Improvement in this type apparatus according to this invention comprises means for pressurizing the container both for high pressure and/or high volume flow by means of a conventional pressure-cuff bulb 38 at a first connection 40 with the container interior and for micro-controllable pressurizing and flow regulation in both positive and negative increments, and for administration of medicine such as antibiotics, by the needle 42 of a conventional hypodermic syringe 44 at a similar second connection 46 with the container interior.
"Micro-control" is used here to denote a controlled quantitive amount much smaller than achievable with other commonly available equipment.
The first connection may be a simple tubular extension from the container, preferably above the level 48 of a majority of the capacity for wash fluid 50, and preferably long enough to be conventionally shut off with a pinch clamp as at line 52 when the cuff is not attached or in use.
The second connection is preferably similarly a tubular extension but with a serum-vial cap type penetrable valve 54 at the end, which may be of natural rubber conventionally cemented or clamped to the tubular extension to permit hermetic introduction of any needle 42 of hypodermic syringes of conventional size ranges for micro-pressurization or depressurization of the bag contents by manipulation of the plunger 56 of the syringe as desired. The penetrable valve and hypodermic syringe structure may be used repeatedly, the syringe being inserted and removed to prevent obstruction by it and to prevent unwanted "creep" from back-pressure, removal constituting automatic check-valve function in effect.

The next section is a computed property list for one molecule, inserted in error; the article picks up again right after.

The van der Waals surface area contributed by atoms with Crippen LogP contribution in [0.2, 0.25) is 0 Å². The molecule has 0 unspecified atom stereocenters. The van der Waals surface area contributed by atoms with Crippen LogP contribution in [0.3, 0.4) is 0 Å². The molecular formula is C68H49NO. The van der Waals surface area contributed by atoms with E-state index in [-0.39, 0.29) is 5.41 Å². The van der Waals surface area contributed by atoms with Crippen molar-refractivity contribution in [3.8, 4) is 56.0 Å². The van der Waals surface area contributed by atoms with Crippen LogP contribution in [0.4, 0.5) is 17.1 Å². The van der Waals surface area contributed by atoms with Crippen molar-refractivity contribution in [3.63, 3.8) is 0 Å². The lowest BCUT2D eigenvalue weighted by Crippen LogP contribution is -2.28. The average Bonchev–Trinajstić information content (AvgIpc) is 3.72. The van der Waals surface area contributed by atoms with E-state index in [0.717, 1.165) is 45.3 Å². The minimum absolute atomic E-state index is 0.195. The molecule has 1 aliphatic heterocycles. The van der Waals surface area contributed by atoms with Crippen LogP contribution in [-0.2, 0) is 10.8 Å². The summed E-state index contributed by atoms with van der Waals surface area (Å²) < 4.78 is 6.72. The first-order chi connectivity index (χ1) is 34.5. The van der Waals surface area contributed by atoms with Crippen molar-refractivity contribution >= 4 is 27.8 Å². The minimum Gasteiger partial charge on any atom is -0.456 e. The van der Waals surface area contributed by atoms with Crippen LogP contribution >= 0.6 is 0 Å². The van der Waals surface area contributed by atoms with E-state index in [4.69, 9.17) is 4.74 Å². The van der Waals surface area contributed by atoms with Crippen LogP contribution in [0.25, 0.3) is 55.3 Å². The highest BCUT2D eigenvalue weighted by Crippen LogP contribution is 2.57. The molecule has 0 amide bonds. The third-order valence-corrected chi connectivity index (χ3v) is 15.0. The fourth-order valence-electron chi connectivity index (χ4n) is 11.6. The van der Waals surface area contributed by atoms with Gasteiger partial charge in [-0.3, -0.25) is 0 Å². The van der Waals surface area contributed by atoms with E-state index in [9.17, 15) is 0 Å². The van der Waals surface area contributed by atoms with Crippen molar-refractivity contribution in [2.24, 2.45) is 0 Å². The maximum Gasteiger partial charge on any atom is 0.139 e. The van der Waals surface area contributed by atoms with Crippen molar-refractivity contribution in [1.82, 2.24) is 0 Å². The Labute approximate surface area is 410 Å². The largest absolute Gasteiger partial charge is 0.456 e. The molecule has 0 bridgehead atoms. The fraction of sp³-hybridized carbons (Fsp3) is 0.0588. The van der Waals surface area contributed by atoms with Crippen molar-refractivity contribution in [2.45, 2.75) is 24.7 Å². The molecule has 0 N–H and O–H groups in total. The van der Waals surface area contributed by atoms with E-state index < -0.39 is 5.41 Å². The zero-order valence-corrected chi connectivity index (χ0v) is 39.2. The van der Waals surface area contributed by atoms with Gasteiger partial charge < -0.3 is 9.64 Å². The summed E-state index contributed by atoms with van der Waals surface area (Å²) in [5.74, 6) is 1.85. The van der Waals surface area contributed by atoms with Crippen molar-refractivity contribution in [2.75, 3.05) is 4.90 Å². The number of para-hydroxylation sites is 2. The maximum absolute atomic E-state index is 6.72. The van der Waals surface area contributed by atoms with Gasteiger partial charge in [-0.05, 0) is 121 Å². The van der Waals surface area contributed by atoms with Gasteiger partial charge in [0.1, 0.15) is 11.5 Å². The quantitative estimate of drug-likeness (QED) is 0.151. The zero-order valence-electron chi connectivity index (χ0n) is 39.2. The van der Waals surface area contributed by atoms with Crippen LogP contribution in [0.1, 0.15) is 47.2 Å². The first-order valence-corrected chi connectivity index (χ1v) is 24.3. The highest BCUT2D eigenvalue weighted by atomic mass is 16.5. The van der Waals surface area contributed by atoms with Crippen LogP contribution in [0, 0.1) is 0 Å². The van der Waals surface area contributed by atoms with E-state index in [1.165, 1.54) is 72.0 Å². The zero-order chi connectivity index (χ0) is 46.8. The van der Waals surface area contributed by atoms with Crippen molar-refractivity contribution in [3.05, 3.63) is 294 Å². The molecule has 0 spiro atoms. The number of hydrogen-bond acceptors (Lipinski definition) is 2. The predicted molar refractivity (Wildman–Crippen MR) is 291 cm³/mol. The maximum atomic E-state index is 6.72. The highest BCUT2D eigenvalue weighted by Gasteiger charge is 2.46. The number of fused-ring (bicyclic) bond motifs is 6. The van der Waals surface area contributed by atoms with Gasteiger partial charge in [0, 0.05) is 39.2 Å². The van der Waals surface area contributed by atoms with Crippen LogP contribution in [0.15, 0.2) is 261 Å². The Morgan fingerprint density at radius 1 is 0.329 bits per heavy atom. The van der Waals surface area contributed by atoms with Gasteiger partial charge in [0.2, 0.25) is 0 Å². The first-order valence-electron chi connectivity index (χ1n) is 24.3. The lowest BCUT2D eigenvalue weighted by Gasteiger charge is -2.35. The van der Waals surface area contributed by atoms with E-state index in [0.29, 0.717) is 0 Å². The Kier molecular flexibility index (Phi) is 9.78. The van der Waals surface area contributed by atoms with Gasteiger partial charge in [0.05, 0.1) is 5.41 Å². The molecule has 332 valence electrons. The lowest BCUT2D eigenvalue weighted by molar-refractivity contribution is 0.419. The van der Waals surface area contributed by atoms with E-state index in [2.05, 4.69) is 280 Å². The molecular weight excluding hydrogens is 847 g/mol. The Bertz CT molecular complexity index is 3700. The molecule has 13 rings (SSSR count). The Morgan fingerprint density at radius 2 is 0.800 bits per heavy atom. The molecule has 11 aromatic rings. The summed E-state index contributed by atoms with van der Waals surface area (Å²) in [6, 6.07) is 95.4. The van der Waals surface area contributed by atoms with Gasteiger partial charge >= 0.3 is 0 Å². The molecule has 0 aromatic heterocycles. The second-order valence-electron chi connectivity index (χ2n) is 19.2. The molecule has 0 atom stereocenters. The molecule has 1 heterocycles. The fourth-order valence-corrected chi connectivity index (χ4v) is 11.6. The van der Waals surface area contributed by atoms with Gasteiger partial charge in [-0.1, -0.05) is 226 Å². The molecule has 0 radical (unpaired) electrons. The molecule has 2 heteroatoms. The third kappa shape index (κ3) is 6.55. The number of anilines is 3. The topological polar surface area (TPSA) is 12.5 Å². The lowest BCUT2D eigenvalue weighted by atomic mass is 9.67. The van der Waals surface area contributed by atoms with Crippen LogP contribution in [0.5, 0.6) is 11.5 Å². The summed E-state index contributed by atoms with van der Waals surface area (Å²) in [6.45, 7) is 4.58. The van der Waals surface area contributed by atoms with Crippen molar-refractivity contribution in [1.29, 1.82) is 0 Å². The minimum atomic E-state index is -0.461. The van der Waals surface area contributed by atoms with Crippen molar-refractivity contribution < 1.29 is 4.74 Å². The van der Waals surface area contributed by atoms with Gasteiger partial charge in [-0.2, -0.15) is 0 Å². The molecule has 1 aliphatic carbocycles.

Preferably but not necessarily the second connection is below the level 58 of exhaustion of a substantial majority of the capacity for wash fluid and at a downward angle to the bag, as shown, so that liquid may be expelled or withdrawn efficiently by the syringe within a wide difference in volume during operation, for more positive results. For example, because the bag is flexible, it may be completely filled with liquid, so that any addition or subtraction of liquid by syringe is not set-off by elasticity of a contained gas but rather is a more positive displacement against the external atmospheric and gravitational forces shaping the contained wash liquid in the container; rate of thermal change of pressure is lowered.
FIGS. 2 a and b diagram the side elevational aspects of the container 20 in greater and lesser filled condition, respectively when containing a quantity of air or other gas 60 above the wash liquid, and FIGS. 2 c and d diagram the respective aspects when containing respectively corresponding quantities of wash fluid without the gas above.
It will be appreciated that by the above provisions any balance of air pressure and fluid pressure within the range made available by the apparatus may be obtained to establish desired flow and pressure rates.
This invention is not to be construed as limited to the particular forms disclosed herein, since these are to be regarded as illustrative rather than restrictive. It is, therefore, to be understood that the invention may be practiced within the scope of the claims otherwise than as specifically described. As example, the bag may be supplied in one or in twoo liter size, filled with sterile solution at the factory, and may be refilled by injection from a large syringe with sterile fluid, or may be discarded and a fresh bag used, as desired. In any event, quantities of sterile fluid as small as one milliliter may easily be added to or subtracted from the bag.